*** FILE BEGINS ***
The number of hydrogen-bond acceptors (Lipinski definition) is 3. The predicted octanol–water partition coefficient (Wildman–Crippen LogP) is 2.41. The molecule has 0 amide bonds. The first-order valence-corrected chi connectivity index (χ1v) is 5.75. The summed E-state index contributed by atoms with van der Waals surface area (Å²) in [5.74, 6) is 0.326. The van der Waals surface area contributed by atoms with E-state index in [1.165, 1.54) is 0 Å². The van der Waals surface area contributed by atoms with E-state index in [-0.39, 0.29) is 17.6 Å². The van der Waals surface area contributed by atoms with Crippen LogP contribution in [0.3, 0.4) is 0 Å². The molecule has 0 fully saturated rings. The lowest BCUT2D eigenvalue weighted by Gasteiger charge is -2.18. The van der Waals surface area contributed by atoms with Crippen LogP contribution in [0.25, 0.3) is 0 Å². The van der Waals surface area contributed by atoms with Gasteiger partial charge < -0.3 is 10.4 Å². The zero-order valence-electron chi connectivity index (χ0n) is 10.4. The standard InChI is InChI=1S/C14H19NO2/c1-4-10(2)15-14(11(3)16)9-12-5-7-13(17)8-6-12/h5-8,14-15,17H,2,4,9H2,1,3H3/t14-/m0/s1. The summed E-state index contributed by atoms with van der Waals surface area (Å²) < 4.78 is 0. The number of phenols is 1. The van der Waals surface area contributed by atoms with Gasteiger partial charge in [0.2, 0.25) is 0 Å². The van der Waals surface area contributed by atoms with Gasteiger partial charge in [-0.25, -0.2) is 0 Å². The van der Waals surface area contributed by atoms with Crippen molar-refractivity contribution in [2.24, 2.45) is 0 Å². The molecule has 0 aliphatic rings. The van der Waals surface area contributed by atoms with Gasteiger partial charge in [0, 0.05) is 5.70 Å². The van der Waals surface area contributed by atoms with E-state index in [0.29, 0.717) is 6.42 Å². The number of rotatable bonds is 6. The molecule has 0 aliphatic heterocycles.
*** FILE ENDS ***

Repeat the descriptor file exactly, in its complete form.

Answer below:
The number of hydrogen-bond acceptors (Lipinski definition) is 3. The predicted octanol–water partition coefficient (Wildman–Crippen LogP) is 2.41. The molecule has 0 amide bonds. The first-order valence-corrected chi connectivity index (χ1v) is 5.75. The summed E-state index contributed by atoms with van der Waals surface area (Å²) in [5.74, 6) is 0.326. The van der Waals surface area contributed by atoms with E-state index in [1.165, 1.54) is 0 Å². The van der Waals surface area contributed by atoms with E-state index in [-0.39, 0.29) is 17.6 Å². The van der Waals surface area contributed by atoms with Crippen LogP contribution in [0.3, 0.4) is 0 Å². The molecule has 0 fully saturated rings. The lowest BCUT2D eigenvalue weighted by Gasteiger charge is -2.18. The van der Waals surface area contributed by atoms with Crippen LogP contribution in [0.25, 0.3) is 0 Å². The van der Waals surface area contributed by atoms with Gasteiger partial charge < -0.3 is 10.4 Å². The zero-order valence-electron chi connectivity index (χ0n) is 10.4. The standard InChI is InChI=1S/C14H19NO2/c1-4-10(2)15-14(11(3)16)9-12-5-7-13(17)8-6-12/h5-8,14-15,17H,2,4,9H2,1,3H3/t14-/m0/s1. The summed E-state index contributed by atoms with van der Waals surface area (Å²) < 4.78 is 0. The number of phenols is 1. The van der Waals surface area contributed by atoms with Gasteiger partial charge in [0.2, 0.25) is 0 Å². The van der Waals surface area contributed by atoms with Gasteiger partial charge in [-0.25, -0.2) is 0 Å². The van der Waals surface area contributed by atoms with Crippen molar-refractivity contribution in [2.24, 2.45) is 0 Å². The molecule has 0 aliphatic rings. The van der Waals surface area contributed by atoms with Gasteiger partial charge in [0, 0.05) is 5.70 Å². The van der Waals surface area contributed by atoms with E-state index in [0.29, 0.717) is 6.42 Å². The number of rotatable bonds is 6. The molecule has 0 aliphatic heterocycles.